From the Olympus highs of investment to the depths of hell. The extreme volatility of cryptoassets has been notable in recent weeks, wiping out half the value of this market since November and leaving it at 1.28 billion dollars. In other words, in just six months investors have seen the equivalent of the entire GDP of Spain vanish. These losses have reopened the debate about whether this will serve to separate the wheat from the chaff in a universe of more than 10,000 assets, or on the contrary, we are looking at the biggest financial fiasco since subprime.
The massive flight of risk assets due to the fear of economic slowdown, which highlighted the correlation of cryptocurrencies and equity markets. This time, the wave of sales involved the Luna/Terra USD binomial, the most powerful stablecoin (linked to the value of a currency) on the market so far.
Luna is in reality the token linked to the Terra USD (UST) stablecoin, whose promise lies in parity with the dollar. Through complex systems of incentives, one fluctuates and is issued depending on how the other behaves. In April, Luna was trading at 117 dollars after multiplying its value by 1,000 in two years. In just a few hours it was reduced to ashes, when UST lost parity with the dollar, exposing the weakness of a system which in principle was 100 per cent secure.
Virtual currencies emerged with the idea of decentralising payments away from scrutiny of governments and central banks. There are no intermediaries or regulators. Through blockchain technology, control lies with the users, and it is they who validate the operations through P2P (point to point) mechanisms, meaning that operations have to receive the go-ahead from the digital community first.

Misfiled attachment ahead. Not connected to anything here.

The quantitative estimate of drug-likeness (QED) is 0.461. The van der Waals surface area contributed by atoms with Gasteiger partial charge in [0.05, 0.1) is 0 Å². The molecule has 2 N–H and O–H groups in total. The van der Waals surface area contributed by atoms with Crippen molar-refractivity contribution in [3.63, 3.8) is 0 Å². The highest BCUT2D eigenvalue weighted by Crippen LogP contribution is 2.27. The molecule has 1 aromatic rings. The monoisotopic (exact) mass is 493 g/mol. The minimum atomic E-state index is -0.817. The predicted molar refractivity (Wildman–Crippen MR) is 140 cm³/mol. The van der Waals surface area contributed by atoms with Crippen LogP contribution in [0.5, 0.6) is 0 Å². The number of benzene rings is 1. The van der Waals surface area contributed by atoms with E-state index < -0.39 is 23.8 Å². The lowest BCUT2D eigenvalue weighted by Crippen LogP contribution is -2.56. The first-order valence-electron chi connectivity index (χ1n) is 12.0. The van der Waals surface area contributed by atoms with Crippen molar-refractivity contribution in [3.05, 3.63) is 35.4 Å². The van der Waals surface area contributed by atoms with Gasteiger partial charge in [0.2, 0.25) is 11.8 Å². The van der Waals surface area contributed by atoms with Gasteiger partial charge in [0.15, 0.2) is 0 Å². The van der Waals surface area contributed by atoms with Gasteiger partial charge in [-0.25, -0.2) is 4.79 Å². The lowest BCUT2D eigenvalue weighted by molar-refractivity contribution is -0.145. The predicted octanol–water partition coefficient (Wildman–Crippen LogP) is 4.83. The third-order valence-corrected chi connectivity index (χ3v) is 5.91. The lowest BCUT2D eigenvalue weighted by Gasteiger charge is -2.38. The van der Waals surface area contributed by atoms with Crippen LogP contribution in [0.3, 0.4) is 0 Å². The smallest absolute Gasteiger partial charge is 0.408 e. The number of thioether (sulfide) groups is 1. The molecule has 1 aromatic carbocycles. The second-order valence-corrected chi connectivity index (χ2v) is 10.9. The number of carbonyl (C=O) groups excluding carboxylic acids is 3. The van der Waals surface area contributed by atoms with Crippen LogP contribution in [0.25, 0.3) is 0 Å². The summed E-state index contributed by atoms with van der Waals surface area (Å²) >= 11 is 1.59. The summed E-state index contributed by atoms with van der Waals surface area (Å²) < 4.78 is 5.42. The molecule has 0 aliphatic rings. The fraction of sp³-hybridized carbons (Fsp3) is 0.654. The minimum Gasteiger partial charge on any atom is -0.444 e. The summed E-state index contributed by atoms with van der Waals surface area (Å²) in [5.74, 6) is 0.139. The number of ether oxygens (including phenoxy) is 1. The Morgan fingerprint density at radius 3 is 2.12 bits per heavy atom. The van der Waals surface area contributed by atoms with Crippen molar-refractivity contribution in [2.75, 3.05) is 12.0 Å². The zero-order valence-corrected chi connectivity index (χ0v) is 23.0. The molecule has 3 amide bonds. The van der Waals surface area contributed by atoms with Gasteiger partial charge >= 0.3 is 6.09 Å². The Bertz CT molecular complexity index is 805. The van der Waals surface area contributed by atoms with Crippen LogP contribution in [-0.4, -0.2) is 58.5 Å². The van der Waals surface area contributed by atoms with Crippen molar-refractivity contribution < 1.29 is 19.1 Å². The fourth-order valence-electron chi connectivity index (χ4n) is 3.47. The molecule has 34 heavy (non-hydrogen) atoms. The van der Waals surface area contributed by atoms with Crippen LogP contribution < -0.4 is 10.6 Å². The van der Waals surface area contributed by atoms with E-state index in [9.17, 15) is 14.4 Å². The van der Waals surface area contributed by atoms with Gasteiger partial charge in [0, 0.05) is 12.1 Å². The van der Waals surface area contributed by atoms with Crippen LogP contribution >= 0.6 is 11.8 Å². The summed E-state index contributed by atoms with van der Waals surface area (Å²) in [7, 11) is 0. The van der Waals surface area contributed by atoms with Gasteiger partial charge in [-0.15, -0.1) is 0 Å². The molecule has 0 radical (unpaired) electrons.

The use of bitcoin, for example, as a means of payment is still very limited. So its meteoric rise in recent years shows that investors buy from a base of speculation about its future value. And that has been the greatest unknown about a market which, by law, nobody is obliged to engage in.
One of the risks presented by this market is the process of 'mining' with which cryptocurrencies are created, something that requires the use of powerful computers that consume a great deal of energy. Until not long ago, 75 per cent of all that consumption took place in China. In total, the electricity consumed by bitcoin mining is 124.87 tw/h a year, more than entire countries. "One single bitcoin transaction uses the same amount of energy as an average American home in a month," according to Funcas.
Given the meteoric growth in recent years, some countries fear the crypto market will destabilise local finances so they prohibit mining and, in extreme cases like China, transactions as well. Some governments have linked these operations with money laundering and fraud.
After the recent crash, experts agree that "clean-ups like this are a good way to get the inexperienced out of the market". In other words, cryptoassets should not be written off as dead, but should start to be taken more seriously. Not as a speculative investment, but as an opportunity to develop the blockchain technology that already has important uses in the banking and financial systems.